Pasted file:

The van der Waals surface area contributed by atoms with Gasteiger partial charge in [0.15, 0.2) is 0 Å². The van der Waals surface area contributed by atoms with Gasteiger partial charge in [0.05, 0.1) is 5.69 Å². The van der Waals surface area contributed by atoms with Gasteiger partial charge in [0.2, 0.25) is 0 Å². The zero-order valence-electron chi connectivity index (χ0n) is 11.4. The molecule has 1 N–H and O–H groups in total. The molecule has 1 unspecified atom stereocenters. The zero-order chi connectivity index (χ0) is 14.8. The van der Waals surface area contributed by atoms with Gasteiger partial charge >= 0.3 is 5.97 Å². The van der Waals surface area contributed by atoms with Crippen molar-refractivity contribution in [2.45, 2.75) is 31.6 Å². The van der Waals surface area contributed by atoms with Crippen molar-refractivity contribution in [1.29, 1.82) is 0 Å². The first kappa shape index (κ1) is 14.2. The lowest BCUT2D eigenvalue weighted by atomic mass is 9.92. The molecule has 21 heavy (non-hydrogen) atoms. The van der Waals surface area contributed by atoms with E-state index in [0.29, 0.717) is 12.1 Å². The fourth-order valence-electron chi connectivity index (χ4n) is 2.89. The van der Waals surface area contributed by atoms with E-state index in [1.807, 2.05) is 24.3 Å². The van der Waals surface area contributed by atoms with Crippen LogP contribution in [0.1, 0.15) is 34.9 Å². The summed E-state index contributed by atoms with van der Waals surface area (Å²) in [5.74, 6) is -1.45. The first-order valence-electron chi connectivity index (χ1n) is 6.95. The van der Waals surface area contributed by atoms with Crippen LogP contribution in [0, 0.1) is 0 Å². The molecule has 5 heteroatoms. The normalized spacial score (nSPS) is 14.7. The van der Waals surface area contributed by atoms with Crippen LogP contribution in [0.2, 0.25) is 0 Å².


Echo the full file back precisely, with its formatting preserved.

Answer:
The van der Waals surface area contributed by atoms with Gasteiger partial charge in [0.15, 0.2) is 0 Å². The van der Waals surface area contributed by atoms with Gasteiger partial charge in [0.05, 0.1) is 5.69 Å². The van der Waals surface area contributed by atoms with Gasteiger partial charge in [0.2, 0.25) is 0 Å². The zero-order valence-electron chi connectivity index (χ0n) is 11.4. The molecule has 1 N–H and O–H groups in total. The molecule has 1 unspecified atom stereocenters. The zero-order chi connectivity index (χ0) is 14.8. The van der Waals surface area contributed by atoms with Gasteiger partial charge >= 0.3 is 5.97 Å². The van der Waals surface area contributed by atoms with Crippen molar-refractivity contribution in [2.45, 2.75) is 31.6 Å². The van der Waals surface area contributed by atoms with Crippen molar-refractivity contribution in [1.29, 1.82) is 0 Å². The first kappa shape index (κ1) is 14.2. The lowest BCUT2D eigenvalue weighted by atomic mass is 9.92. The molecule has 21 heavy (non-hydrogen) atoms. The van der Waals surface area contributed by atoms with E-state index in [0.29, 0.717) is 12.1 Å². The fourth-order valence-electron chi connectivity index (χ4n) is 2.89. The van der Waals surface area contributed by atoms with E-state index in [1.807, 2.05) is 24.3 Å². The van der Waals surface area contributed by atoms with Crippen LogP contribution in [0.1, 0.15) is 34.9 Å². The summed E-state index contributed by atoms with van der Waals surface area (Å²) in [5.74, 6) is -1.45. The first-order valence-electron chi connectivity index (χ1n) is 6.95. The van der Waals surface area contributed by atoms with Crippen LogP contribution in [0, 0.1) is 0 Å². The molecule has 5 heteroatoms. The normalized spacial score (nSPS) is 14.7. The van der Waals surface area contributed by atoms with Crippen LogP contribution in [0.2, 0.25) is 0 Å².